Send to

Choose Destination
Plant Mol Biol. 2005 Sep;59(2):239-52.

Plant mitochondria contain at least two i-AAA-like complexes.

Author information

Laboratory of Cell Molecular Biology, Institute of Biochemistry and Molecular Biology, University of Wroclaw, Przybyszewskiego 63/77, 51-148, Wroclaw, Poland.


The FtsH proteases, also called AAA proteases, are membrane-bound ATP-dependent metalloproteases. The Arabidopsis genome contains a total of 12 FtsH-like genes. Two of them, AtFtsH4 and AtFtsH11, encode proteins with a high similarity to Yme1p, a subunit of the i-AAA complex in yeast mitochondria. Phylogenetic analysis groups the AtFtsH4, AtFtsH11 and Yme1 proteins together, with AtFtsH4 being the most similar to Yme1. Using immunological method we demonstrate here that AtFtsH4 is an exclusively mitochondrial protein while AtFtsH11 is found in both chloroplasts and mitochondria. AtFtsH4 and AtFtsH11 proteases are integral parts of the inner mitochondrial membrane and expose their catalytic sites towards the intermembrane space, same as yeast i-AAA. Database searches revealed that orthologs of AtFtsH4 and AtFtsH11 are present in both monocotyledonous and dicotyledonous plants. The two plant i-AAA proteases differ significantly in their termini: the FtsH4 proteins have a characteristic alanine stretch at the C-terminal end while FtsH11s have long N-terminal extensions. Blue-native gel electrophoresis revealed that AtFtsH4 and AtFtsH11 form at least two complexes with apparent molecular masses of about 1500 kDa. This finding implies that plants, in contrast to fungi and metazoa, have more than one complex with a topology similar to that of yeast i-AAA.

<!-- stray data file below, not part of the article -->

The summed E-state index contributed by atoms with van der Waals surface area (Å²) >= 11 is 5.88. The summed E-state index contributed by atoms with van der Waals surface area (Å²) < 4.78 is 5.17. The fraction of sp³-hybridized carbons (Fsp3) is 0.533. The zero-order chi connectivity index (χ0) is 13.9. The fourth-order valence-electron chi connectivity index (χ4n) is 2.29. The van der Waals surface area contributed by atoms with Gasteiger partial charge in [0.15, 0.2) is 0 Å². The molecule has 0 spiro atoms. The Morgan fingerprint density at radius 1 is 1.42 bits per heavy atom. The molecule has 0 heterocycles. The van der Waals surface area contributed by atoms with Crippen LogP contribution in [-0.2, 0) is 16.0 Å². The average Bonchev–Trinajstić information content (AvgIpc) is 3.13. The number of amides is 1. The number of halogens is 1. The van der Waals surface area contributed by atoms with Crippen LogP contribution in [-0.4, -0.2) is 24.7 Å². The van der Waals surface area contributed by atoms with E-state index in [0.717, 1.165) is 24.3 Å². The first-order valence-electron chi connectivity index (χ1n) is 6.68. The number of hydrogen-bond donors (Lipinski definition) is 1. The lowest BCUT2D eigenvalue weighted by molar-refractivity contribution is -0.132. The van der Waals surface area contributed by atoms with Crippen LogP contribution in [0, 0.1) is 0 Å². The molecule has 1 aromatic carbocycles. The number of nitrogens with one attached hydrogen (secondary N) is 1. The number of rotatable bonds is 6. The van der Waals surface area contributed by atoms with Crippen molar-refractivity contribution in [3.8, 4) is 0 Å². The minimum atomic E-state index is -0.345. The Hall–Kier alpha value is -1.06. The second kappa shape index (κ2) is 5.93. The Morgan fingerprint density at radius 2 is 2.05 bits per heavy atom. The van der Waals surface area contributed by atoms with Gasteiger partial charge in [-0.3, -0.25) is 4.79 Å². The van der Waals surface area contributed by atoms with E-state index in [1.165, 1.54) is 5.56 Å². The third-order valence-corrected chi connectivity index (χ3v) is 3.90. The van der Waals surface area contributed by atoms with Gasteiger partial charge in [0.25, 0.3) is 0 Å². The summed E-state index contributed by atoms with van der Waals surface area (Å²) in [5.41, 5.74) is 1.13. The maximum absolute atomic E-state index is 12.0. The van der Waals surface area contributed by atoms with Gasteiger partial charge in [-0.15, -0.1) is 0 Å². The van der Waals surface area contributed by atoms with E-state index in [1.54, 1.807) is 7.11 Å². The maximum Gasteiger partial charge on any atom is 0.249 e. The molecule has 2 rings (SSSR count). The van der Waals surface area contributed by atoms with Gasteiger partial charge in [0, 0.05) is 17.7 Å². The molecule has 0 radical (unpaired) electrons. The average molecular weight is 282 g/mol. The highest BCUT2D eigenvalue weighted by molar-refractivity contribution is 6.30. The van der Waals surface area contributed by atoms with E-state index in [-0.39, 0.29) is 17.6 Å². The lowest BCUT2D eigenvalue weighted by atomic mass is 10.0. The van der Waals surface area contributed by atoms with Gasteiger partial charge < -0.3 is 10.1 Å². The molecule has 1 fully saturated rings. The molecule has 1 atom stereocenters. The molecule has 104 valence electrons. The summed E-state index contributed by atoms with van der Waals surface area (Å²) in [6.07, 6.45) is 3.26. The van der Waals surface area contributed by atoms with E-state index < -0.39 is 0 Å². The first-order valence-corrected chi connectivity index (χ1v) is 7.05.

[Indexed for MEDLINE]

Supplemental Content

Full text links

Icon for Springer
Loading ...
Support Center